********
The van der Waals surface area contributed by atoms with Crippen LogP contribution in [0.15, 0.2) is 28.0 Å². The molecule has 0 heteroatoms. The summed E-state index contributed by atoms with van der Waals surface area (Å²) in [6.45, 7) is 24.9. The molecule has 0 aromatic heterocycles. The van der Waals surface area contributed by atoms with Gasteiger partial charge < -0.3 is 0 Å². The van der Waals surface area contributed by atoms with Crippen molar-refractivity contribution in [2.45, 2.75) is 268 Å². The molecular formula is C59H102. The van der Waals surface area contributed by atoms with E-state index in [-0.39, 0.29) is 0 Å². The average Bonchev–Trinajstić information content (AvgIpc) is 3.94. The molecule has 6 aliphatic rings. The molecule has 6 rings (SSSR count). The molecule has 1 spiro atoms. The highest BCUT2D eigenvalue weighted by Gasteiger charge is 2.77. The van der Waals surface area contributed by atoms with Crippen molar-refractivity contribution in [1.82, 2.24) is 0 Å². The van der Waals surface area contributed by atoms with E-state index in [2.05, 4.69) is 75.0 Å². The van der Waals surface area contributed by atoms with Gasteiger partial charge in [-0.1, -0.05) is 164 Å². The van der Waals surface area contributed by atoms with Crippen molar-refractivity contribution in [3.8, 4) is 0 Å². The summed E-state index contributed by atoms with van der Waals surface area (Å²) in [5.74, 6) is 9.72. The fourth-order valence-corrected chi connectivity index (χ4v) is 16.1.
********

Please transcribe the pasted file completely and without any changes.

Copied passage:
The van der Waals surface area contributed by atoms with Crippen LogP contribution in [0.15, 0.2) is 28.0 Å². The molecule has 0 heteroatoms. The summed E-state index contributed by atoms with van der Waals surface area (Å²) in [6.45, 7) is 24.9. The molecule has 0 aromatic heterocycles. The van der Waals surface area contributed by atoms with Gasteiger partial charge < -0.3 is 0 Å². The van der Waals surface area contributed by atoms with Crippen molar-refractivity contribution in [2.45, 2.75) is 268 Å². The molecular formula is C59H102. The van der Waals surface area contributed by atoms with E-state index in [-0.39, 0.29) is 0 Å². The average Bonchev–Trinajstić information content (AvgIpc) is 3.94. The molecule has 6 aliphatic rings. The molecule has 6 rings (SSSR count). The molecule has 1 spiro atoms. The highest BCUT2D eigenvalue weighted by Gasteiger charge is 2.77. The van der Waals surface area contributed by atoms with Crippen molar-refractivity contribution in [1.82, 2.24) is 0 Å². The van der Waals surface area contributed by atoms with E-state index in [2.05, 4.69) is 75.0 Å². The van der Waals surface area contributed by atoms with Gasteiger partial charge in [-0.1, -0.05) is 164 Å². The van der Waals surface area contributed by atoms with Crippen molar-refractivity contribution in [3.8, 4) is 0 Å². The summed E-state index contributed by atoms with van der Waals surface area (Å²) in [5.74, 6) is 9.72. The fourth-order valence-corrected chi connectivity index (χ4v) is 16.1.